A significantly greater proportion of patients with psoriasis receiving guselkumab achieved a 90% reduction or more in the Psoriasis Area and Severity Index at week 48 than those receiving secukinumab, according to researchers in The Lancet.
“The study results are indicative of a higher potential of the interleukin-23 inhibitor guselkumab to maintain high levels of disease control in psoriasis over a 48-week period compared to the IL-17A inhibitor secukinumab. It will be interesting to see how these study results compare to future findings on drug survival rates in treatment registries,” Kristian Reich, MD, PhD, professor of translational research in inflammatory skin diseases, Institute for Health Services Research in Dermatology and Nursing, University Medical Center Hamburg-Eppendorf, Germany, told Healio Dermatology.
In the phase 3 ECLIPSE study, 1,048 patients with moderate to severe psoriasis were randomly assigned 1:1 to receive Tremfya (guselkumab, Janssen Research & Development) 100 mg at weeks 0 and 4 and then every 8 weeks or Cosentyx (secukinumab, Novartis Pharmaceuticals) 300 mg at weeks 0, 1, 2, 3 and 4, and then every 4 weeks.
Twenty-seven of 534 patients in the guselkumab group and 48 of 514 patients in the secukinumab group discontinued study treatment.
A significantly greater proportion of 451 patients (84%) in the guselkumab group met PASI 90 at week 48 compared with 360 patients (70%) in the secukinumab group (P < .0001).
Safety profiles in both groups were similar to previous studies.
Between weeks 3 and 12, more patients achieved PASI 90 in the secukinumab group than in the guselkumab group; at weeks 16 and 20, they were similar in both groups; and from week 28 to 48, the proportion of patients achieving PASI 90 was higher in the guselkumab group.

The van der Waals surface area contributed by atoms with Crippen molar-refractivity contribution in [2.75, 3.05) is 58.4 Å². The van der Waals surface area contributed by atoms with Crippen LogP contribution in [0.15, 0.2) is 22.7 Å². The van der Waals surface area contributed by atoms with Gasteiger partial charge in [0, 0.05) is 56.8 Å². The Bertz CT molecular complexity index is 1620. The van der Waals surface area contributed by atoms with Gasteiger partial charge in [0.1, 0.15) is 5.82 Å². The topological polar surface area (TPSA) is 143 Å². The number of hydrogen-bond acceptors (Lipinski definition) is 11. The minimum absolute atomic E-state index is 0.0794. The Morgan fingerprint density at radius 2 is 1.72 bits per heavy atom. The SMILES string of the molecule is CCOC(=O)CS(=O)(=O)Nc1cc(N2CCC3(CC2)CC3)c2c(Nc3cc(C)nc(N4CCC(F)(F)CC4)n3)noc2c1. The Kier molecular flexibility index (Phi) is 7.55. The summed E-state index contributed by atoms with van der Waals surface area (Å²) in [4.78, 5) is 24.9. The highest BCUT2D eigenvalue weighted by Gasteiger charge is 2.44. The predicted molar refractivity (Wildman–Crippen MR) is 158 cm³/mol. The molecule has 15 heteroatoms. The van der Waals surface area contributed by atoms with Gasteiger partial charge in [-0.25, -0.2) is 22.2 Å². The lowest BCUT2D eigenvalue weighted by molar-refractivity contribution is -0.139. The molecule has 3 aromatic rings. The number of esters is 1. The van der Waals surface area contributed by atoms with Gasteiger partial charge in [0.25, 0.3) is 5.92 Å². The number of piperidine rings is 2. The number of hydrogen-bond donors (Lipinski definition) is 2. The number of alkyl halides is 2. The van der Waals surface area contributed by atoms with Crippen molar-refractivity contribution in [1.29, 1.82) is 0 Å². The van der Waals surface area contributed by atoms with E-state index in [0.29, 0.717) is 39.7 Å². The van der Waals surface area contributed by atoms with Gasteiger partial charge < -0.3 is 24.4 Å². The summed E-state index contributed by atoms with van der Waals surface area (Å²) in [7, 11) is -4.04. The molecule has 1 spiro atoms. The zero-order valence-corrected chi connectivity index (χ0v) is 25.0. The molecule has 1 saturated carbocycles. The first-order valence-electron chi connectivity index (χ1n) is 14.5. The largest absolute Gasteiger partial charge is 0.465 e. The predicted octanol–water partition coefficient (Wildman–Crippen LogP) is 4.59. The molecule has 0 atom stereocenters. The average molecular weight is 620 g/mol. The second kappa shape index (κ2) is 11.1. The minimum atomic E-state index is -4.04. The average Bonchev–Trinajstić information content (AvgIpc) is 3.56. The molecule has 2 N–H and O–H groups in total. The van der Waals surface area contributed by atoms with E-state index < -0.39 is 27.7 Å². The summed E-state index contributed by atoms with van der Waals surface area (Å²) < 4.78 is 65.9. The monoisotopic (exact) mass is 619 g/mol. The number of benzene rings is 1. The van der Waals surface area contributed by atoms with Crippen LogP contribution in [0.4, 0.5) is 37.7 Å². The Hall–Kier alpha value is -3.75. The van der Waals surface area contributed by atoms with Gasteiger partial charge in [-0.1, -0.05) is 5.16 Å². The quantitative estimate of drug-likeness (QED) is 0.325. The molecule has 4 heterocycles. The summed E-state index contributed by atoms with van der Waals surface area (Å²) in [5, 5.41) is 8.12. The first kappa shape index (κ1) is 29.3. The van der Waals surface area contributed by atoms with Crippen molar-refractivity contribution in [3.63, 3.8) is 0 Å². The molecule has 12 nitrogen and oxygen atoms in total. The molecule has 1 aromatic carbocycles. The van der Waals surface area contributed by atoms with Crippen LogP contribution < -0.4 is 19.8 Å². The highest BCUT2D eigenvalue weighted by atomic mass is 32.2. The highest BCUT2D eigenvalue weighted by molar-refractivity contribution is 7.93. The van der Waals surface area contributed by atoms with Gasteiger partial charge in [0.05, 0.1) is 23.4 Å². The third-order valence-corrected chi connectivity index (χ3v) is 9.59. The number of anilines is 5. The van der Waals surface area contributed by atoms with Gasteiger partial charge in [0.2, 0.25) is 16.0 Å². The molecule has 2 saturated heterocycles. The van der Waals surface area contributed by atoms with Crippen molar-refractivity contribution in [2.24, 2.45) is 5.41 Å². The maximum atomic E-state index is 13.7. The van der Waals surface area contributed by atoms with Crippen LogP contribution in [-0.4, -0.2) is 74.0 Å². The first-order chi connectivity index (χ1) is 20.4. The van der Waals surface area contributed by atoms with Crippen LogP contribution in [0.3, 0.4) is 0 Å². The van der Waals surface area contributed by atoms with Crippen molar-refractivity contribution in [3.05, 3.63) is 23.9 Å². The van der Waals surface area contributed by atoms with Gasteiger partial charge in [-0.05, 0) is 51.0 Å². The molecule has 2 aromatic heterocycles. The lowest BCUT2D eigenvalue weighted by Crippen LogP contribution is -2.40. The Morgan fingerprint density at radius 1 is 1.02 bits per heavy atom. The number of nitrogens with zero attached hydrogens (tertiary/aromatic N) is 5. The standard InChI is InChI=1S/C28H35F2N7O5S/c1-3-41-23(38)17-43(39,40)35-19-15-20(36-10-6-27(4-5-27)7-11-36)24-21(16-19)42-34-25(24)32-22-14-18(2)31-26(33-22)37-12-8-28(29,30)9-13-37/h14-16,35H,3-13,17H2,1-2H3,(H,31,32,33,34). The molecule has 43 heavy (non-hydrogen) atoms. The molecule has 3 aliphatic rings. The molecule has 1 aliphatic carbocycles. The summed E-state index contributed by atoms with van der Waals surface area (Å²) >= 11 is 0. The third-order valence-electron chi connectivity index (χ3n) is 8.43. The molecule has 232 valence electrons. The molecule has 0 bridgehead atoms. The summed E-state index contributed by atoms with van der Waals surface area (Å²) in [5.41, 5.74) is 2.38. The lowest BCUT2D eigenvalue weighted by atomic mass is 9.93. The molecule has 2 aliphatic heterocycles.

“This comparator study provides valuable information for understanding the effects of targeting IL-23p19 versus IL-17A for the treatment of psoriasis, particularly as it provides a comprehensive and unbiased evaluation of efficacy throughout a nearly 1-year duration, which is important because psoriasis is a lifelong, chronic disease,” Reich and colleagues wrote. – by Abigail Sutton
Disclosures: Reich reports he has served as an advisor and paid speaker and has participated in clinical trials for AbbVie, Affibody, Almirall, Amgen, Avillion, Biogen, Boehringer Ingelheim, Celgene, Covagen, Forward Pharma, Fresenius Medical Care, GlaxoSmithKline, Janssen, Janssen-Cilag, Kyowa Kirin, Leo Pharma, Eli Lilly, Medac, Merck Sharp & Dohme, Novartis, Miltenyi Biotec, Ocean Pharma, Pfizer, Regeneron, Samsung Bioepis, Sanofi, Sun Pharma, Takeda, UCB, Valeant, XBiotech and Xenoport. Please see the study for all other authors’ relevant financial disclosures.